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Sep 26 / King Kaufman

“The author’s all that matters now”: An agent on the ebook publishing biz

We haven’t talked much lately about ebooks, but we’re going to today.

I like talking about ebooks because they’re one of the most intriguing avenues for people to make some money in the writing racket.

PBS Mediashift ran an interview last week with literary agent and multimedia book packager Jason Ashlock, who seems to have boundless enthusiasm about ebooks.

Interviewer Jenny Shank writes that she noticed something about Ashlock when she first saw him on a panel about the future of book publishing:

He lacked that black cloud of doom floating over his head that many people involved in the book industry tend to cower under these days.

Ashlock, who makes his living as a literary agent and multimedia book packager, was downright chipper even as he discussed the demise of bookstores, book reviews, and the traditional publishing model. Why is he so upbeat? Instead of worrying about what’s been lost, he focuses on capitalizing on the new enthusiasm among readers that the advent of e-books has created.

In the interview, Ashlock discusses the collapse of the traditional bookselling industry, saying, “We cheer on booksellers that are able to reinvent themselves as community gathering places and event spaces. But the hard truth is that the brick-and-mortar booksellers no longer hold the positions of influence in the lives of most readers that they once did.”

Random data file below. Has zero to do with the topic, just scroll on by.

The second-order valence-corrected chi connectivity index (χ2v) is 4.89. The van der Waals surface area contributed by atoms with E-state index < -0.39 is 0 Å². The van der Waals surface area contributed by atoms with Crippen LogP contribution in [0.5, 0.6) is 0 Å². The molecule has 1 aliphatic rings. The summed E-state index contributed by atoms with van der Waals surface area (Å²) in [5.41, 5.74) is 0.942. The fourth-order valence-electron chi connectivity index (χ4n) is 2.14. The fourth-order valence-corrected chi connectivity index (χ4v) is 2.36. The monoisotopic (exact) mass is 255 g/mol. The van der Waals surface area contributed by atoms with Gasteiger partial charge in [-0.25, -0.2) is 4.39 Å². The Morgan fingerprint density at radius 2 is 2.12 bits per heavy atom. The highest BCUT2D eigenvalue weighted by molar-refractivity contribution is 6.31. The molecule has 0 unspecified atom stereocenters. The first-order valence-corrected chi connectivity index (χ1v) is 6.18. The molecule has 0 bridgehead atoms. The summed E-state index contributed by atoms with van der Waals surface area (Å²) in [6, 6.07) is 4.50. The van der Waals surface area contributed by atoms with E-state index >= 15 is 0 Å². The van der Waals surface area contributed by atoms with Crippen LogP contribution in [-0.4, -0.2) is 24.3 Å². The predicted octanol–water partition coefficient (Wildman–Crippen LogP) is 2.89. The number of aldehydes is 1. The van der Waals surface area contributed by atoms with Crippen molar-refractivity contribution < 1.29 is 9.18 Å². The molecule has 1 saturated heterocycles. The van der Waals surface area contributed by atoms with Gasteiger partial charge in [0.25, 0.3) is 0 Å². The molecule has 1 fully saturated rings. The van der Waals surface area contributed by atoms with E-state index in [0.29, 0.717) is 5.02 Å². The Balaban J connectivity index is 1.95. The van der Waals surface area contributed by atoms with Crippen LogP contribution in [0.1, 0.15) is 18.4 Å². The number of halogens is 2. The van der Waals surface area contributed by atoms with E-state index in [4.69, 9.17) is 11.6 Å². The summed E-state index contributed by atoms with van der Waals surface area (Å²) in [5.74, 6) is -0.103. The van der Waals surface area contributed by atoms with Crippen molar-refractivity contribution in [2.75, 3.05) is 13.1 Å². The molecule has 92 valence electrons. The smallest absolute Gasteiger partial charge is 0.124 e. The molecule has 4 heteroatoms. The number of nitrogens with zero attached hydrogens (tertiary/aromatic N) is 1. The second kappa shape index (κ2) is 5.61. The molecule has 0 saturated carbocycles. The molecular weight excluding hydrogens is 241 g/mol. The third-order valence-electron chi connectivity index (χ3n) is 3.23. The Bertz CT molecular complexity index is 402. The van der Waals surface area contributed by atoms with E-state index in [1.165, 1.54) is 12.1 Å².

Because of that, Ashlock notes, traditional publishers are in trouble: “All of the efficiencies they built into their model now aren’t quite so important, and new inefficiencies are introduced with every new technology, every shift in social media, and every consumer trend.”

But here’s the good news for the scribbling crowd:

I have the luxury of being optimistic because my position in publishing is as close as you can get to the author, and that’s the best place to be … The farther you stand from the author, the more danger you’re in. The author’s all that matters now—the author and the reader. Everybody in the middle is in a period of redefinition.

If Ashlock’s right that the only people who matter in the publishing game now are the author and the reader, that’s great news for authors.

So what are you going to write about?

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  • Matt Saccaro

    Heh. I actually have an e-book, it’s not sports related though.